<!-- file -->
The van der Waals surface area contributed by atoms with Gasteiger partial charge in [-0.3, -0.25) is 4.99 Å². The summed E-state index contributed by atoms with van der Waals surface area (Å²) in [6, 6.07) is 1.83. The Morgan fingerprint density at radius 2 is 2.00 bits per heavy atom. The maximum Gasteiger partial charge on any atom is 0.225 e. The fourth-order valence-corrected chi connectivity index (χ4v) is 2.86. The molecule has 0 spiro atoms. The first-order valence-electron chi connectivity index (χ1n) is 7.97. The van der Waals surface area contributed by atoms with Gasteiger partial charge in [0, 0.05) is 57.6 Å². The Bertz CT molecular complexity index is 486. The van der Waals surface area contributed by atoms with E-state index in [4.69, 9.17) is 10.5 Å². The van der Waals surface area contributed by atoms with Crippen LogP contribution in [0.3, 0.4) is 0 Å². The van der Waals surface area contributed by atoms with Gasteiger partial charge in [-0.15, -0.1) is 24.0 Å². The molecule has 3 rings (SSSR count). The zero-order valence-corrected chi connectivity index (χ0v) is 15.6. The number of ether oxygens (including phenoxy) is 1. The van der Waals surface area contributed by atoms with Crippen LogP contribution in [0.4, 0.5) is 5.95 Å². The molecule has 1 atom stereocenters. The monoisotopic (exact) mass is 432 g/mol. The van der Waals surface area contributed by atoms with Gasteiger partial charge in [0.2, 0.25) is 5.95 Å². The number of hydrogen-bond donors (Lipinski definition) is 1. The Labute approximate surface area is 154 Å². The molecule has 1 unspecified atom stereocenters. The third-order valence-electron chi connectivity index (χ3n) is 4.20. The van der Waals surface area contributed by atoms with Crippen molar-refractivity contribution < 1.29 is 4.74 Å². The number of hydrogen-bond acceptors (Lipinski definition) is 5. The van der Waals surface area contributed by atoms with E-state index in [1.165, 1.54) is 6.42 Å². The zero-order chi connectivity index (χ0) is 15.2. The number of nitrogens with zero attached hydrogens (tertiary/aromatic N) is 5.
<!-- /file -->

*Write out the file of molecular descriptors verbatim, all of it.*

The van der Waals surface area contributed by atoms with Gasteiger partial charge in [-0.3, -0.25) is 4.99 Å². The summed E-state index contributed by atoms with van der Waals surface area (Å²) in [6, 6.07) is 1.83. The Morgan fingerprint density at radius 2 is 2.00 bits per heavy atom. The maximum Gasteiger partial charge on any atom is 0.225 e. The fourth-order valence-corrected chi connectivity index (χ4v) is 2.86. The molecule has 0 spiro atoms. The first-order valence-electron chi connectivity index (χ1n) is 7.97. The van der Waals surface area contributed by atoms with Gasteiger partial charge in [0, 0.05) is 57.6 Å². The Bertz CT molecular complexity index is 486. The van der Waals surface area contributed by atoms with E-state index in [4.69, 9.17) is 10.5 Å². The van der Waals surface area contributed by atoms with Crippen LogP contribution in [0.3, 0.4) is 0 Å². The van der Waals surface area contributed by atoms with Gasteiger partial charge in [-0.15, -0.1) is 24.0 Å². The molecule has 3 rings (SSSR count). The zero-order valence-corrected chi connectivity index (χ0v) is 15.6. The number of ether oxygens (including phenoxy) is 1. The van der Waals surface area contributed by atoms with Crippen LogP contribution in [0.4, 0.5) is 5.95 Å². The molecule has 1 atom stereocenters. The monoisotopic (exact) mass is 432 g/mol. The van der Waals surface area contributed by atoms with Gasteiger partial charge in [0.2, 0.25) is 5.95 Å². The number of hydrogen-bond donors (Lipinski definition) is 1. The Labute approximate surface area is 154 Å². The molecule has 1 unspecified atom stereocenters. The third-order valence-electron chi connectivity index (χ3n) is 4.20. The van der Waals surface area contributed by atoms with Crippen molar-refractivity contribution < 1.29 is 4.74 Å². The number of hydrogen-bond acceptors (Lipinski definition) is 5. The van der Waals surface area contributed by atoms with E-state index in [1.165, 1.54) is 6.42 Å². The zero-order chi connectivity index (χ0) is 15.2. The number of nitrogens with zero attached hydrogens (tertiary/aromatic N) is 5.